Thursday, 8 September 2011

The Camondo Legacy ... Beauty and Terror ...

Beauty and terror
Duncan Fallowell in Newstatesman. Published 12 June 2008

The Camondo Legacy: the Passions of a Paris Collector Edited by Marie-Noël de Gary; photographs by Jean-Marie del Moral Thames & Hudson.

The terror of the Louvre can be endlessly deferred by Paris's treasury of small museums and, for me, the Musée Nissim de Camondo is the most magical. Now the subject of a lavish book edited by its curator and translated from the French, it has an appeal that lies not only in the fabulous things on view but also in the story of the Camondos, which is glamorous and melancholy.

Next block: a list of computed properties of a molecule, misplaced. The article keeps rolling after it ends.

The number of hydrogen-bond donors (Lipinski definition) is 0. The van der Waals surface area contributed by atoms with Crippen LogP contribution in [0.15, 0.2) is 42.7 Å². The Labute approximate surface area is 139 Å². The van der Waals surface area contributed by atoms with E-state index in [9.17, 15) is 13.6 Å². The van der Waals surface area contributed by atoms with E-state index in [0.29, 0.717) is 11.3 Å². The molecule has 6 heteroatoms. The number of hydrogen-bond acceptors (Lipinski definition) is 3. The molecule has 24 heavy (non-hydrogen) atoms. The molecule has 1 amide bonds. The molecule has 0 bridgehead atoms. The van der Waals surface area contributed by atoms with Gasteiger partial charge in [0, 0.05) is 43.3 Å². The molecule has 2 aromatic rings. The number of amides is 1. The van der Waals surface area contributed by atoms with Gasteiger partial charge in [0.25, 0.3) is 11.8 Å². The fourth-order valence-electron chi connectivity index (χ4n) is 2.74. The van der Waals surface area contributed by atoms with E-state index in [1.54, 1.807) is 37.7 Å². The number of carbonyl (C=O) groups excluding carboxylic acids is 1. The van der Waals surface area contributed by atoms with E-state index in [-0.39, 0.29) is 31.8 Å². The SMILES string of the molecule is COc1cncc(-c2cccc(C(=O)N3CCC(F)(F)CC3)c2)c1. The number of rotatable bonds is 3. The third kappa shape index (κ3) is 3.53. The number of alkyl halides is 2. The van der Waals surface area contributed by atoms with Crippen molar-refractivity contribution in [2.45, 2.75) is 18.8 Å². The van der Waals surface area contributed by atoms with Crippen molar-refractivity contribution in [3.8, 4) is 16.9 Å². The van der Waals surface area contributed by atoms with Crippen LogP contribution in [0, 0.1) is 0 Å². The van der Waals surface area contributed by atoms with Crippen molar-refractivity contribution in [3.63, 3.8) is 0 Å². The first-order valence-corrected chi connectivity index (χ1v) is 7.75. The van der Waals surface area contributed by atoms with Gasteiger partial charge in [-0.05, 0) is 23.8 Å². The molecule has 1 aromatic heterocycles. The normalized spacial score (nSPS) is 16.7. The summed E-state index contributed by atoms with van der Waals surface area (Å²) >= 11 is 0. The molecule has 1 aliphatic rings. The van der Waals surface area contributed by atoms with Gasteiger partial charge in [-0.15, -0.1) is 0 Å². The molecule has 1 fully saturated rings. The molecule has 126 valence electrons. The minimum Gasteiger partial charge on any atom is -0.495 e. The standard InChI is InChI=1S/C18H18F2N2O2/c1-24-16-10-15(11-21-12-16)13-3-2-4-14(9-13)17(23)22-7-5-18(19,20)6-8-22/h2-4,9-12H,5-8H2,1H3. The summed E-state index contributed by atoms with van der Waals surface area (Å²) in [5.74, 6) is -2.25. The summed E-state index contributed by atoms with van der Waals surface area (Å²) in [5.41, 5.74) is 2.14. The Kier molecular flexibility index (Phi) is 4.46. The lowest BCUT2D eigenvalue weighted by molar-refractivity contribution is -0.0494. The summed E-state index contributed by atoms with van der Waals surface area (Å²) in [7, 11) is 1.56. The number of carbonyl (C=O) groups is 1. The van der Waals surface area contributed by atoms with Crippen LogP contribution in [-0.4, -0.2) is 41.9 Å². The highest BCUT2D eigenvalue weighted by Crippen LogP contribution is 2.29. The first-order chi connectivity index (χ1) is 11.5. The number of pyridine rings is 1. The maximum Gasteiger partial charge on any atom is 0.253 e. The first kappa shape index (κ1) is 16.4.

They were exemplars of 19th-century multi-culturalism: Austrian Jews who were raised to the rank of Italian counts on the unification of Italy, but whose business centre was Constantinople. As bankers to the Ottoman empire, they found they could operate just as well and with a lot more pleasure from Paris, and the two leading brothers moved there in 1869, bringing 40 million francs with them - for starters.

They purchased adjoining properties backing on to the Parc Monceau, the Kensington Gardens of Paris, which was being developed as a sumptuous, high-bourgeois enclave. The benefactor here celebrated is Moïse, son of the younger immigrant brother. He was born, more interested in finery than finance, in 1860, and was trained by Charles Ephrussi, the collector and editor of the Gazette des Beaux-Arts (who was the model for Proust's character Swann).